The company's DeltaStream device stopped operating in March, three months after it was launched off the coast of south-west Wales.
The company behind a prototype tidal energy device in Wales, which has received £8 million of EU funding, has hit back at critics who claim that the project was cancelled early owing to technical faults.
Tidal Energy’s DeltaStream device stopped operating last March, three months after it was launched off the coast of south-west Wales. The project, which was originally conceived 15 years ago, has received heavy criticism from local politicians.
Andrew Davies, leader of the Welsh Conservatives, was reported as saying that the project was at risk of becoming a “wet elephant”.
Tidal Energy went into administration last October. Its development director Chris Williams said: “The claims all stem from a local Welsh Assembly member playing politics. The DeltaStream device is an R&D prototype covered in hundreds of sensors, equipment that is pinging terabytes of data on a daily basis. It has provided us with data we’ve never had before.”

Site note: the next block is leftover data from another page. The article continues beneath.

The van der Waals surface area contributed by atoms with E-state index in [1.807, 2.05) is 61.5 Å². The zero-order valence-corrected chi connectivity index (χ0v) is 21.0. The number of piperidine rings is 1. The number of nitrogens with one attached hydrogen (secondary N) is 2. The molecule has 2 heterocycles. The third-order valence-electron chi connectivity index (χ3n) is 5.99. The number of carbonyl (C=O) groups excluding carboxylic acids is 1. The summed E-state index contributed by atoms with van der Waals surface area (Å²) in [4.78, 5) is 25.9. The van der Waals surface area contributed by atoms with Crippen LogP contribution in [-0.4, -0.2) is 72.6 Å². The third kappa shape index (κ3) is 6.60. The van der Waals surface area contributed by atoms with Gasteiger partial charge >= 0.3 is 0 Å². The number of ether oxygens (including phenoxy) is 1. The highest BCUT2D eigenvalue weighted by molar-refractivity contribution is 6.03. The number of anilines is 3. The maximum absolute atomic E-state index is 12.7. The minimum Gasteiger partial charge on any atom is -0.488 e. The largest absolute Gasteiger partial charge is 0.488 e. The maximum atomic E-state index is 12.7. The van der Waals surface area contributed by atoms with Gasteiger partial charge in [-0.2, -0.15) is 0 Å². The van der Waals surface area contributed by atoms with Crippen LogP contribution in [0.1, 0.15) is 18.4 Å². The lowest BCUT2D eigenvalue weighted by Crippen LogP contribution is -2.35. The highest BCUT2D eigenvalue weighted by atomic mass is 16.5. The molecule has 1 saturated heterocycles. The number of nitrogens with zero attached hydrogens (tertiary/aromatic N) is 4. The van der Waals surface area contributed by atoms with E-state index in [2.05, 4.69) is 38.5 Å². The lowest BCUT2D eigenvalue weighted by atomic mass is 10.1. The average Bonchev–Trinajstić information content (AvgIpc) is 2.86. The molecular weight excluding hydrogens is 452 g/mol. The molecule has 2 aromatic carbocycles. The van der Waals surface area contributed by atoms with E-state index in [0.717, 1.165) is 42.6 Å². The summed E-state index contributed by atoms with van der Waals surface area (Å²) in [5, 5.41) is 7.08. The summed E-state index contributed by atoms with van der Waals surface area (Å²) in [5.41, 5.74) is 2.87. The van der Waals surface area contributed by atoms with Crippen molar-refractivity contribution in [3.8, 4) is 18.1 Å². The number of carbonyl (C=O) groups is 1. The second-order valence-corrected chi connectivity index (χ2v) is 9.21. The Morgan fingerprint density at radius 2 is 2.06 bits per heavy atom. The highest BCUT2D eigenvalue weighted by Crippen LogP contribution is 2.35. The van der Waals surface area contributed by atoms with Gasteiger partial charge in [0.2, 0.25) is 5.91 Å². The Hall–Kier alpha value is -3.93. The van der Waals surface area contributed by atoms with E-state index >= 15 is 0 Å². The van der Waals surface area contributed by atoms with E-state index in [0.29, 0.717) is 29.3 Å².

According to Williams, the company had planned to remove the prototype after three months. But critics say it was removed after a “technical fault” stopped it from generating electricity just weeks after installation. Williams said that the only technical fault was with a sonar sensor, designed to monitor for wildlife near the turbine.
Williams said: “During testing we were able to verify almost exactly our predictions of the performance and efficiencies of the rotor. We have not only proven the turbine works but the unique selling points of DeltaStream technology and all the patents and know-how that go with it. That is being fed into our commercial models to justify how much a production model will cost.”
Tidal Energy is in talks with a prospective buyer.
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